At Dunnabeck

There is a little cup of fate
Beside my trellised garden-gate,
A tiny cup most deftly made
With moss and lichen overlaid,
Wherein through all kits strands is wove
The golden innocence of love—
A little loving-cup of life
And joy for feathered man and wife.
And therein, while chaffinch sings,
A silent mother folds her wings,
Content to watch long hours apart
And [press her jewels to her heart—
Jewels one day to find a voice
And bid the Junetide earth rejoice.
She knows her treasure-house shall be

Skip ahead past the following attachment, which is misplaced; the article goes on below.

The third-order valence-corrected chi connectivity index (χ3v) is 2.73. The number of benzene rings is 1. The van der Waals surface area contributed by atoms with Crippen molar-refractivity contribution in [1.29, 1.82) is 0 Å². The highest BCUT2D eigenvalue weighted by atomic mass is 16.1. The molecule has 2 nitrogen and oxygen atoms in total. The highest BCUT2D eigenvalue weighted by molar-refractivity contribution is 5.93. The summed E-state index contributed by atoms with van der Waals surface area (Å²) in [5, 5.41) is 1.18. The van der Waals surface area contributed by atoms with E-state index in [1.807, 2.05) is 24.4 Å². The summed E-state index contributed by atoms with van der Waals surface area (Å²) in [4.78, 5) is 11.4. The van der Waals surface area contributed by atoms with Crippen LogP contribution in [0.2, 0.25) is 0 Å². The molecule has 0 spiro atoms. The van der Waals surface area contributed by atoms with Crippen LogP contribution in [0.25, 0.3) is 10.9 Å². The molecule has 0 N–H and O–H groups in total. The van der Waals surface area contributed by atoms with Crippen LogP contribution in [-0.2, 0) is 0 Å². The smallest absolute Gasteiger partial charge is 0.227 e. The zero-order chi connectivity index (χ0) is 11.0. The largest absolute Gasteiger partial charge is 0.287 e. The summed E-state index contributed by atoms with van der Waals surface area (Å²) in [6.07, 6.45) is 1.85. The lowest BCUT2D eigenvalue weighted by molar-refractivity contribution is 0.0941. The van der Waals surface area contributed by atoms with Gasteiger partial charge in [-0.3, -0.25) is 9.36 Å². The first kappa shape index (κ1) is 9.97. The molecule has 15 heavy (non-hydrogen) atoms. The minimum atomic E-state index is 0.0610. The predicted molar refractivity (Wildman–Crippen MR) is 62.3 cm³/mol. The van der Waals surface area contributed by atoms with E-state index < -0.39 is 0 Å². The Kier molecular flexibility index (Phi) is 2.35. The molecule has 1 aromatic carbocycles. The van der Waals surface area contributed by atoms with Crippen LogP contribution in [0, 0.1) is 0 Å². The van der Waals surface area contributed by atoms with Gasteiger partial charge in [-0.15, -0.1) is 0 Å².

Filled with new life, new song, new glee,
And roofs with her brown back the home
Against all rain and winds that come.
Bravely she sits though men pass by,
Meets questioning gaze with fearless eye;
Unblenching though we giants stare,
Holds to her heaven-appointed care,
And shames us with a faith sublime
In life to be that keeps its time.
Far mightier powers than she has guessed
Bend like great angels o’er her nest:
The sun that rolls in royal state
Is with her watch confederate;
The punctual morn, the sequent eve,
Their spell about her casket weave,
Till sudden with a heart aglow
A mother’s triumph she shall know,
And life will fill the cup of fate
Beside my trellised garden-gate.
Ah! would to God with such a heart
Our English mothers bore their part,
With such self-sacrificing zest
Would guard the home and keep the nest!

(Poems at Home and Abroad, pp. 61-2)